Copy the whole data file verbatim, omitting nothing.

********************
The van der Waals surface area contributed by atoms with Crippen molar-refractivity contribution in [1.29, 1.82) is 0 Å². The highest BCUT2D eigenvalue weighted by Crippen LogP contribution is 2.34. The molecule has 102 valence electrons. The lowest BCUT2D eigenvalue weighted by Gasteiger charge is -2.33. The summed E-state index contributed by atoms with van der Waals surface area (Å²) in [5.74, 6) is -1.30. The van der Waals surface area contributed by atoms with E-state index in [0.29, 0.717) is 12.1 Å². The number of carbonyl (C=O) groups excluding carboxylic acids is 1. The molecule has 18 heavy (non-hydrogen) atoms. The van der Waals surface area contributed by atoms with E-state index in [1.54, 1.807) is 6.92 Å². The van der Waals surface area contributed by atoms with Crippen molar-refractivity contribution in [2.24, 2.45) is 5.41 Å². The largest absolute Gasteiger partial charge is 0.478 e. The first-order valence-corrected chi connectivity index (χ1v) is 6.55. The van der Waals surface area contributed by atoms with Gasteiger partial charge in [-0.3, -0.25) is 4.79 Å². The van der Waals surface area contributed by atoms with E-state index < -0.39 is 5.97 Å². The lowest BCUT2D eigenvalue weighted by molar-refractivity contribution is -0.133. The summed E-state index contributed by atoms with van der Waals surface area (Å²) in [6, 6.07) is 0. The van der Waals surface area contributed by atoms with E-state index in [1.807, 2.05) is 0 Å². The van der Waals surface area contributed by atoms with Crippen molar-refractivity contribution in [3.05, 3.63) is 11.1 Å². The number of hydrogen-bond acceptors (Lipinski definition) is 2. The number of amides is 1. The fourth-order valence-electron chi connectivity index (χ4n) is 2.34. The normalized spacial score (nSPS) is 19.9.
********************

The van der Waals surface area contributed by atoms with Crippen molar-refractivity contribution in [1.29, 1.82) is 0 Å². The highest BCUT2D eigenvalue weighted by Crippen LogP contribution is 2.34. The molecule has 102 valence electrons. The lowest BCUT2D eigenvalue weighted by Gasteiger charge is -2.33. The summed E-state index contributed by atoms with van der Waals surface area (Å²) in [5.74, 6) is -1.30. The van der Waals surface area contributed by atoms with E-state index in [0.29, 0.717) is 12.1 Å². The number of carbonyl (C=O) groups excluding carboxylic acids is 1. The molecule has 18 heavy (non-hydrogen) atoms. The van der Waals surface area contributed by atoms with E-state index in [1.54, 1.807) is 6.92 Å². The van der Waals surface area contributed by atoms with Crippen molar-refractivity contribution in [2.24, 2.45) is 5.41 Å². The largest absolute Gasteiger partial charge is 0.478 e. The first-order valence-corrected chi connectivity index (χ1v) is 6.55. The van der Waals surface area contributed by atoms with Gasteiger partial charge in [-0.3, -0.25) is 4.79 Å². The van der Waals surface area contributed by atoms with E-state index < -0.39 is 5.97 Å². The lowest BCUT2D eigenvalue weighted by molar-refractivity contribution is -0.133. The summed E-state index contributed by atoms with van der Waals surface area (Å²) in [6, 6.07) is 0. The van der Waals surface area contributed by atoms with E-state index in [1.807, 2.05) is 0 Å². The van der Waals surface area contributed by atoms with Crippen molar-refractivity contribution in [3.05, 3.63) is 11.1 Å². The number of hydrogen-bond acceptors (Lipinski definition) is 2. The number of amides is 1. The fourth-order valence-electron chi connectivity index (χ4n) is 2.34. The normalized spacial score (nSPS) is 19.9.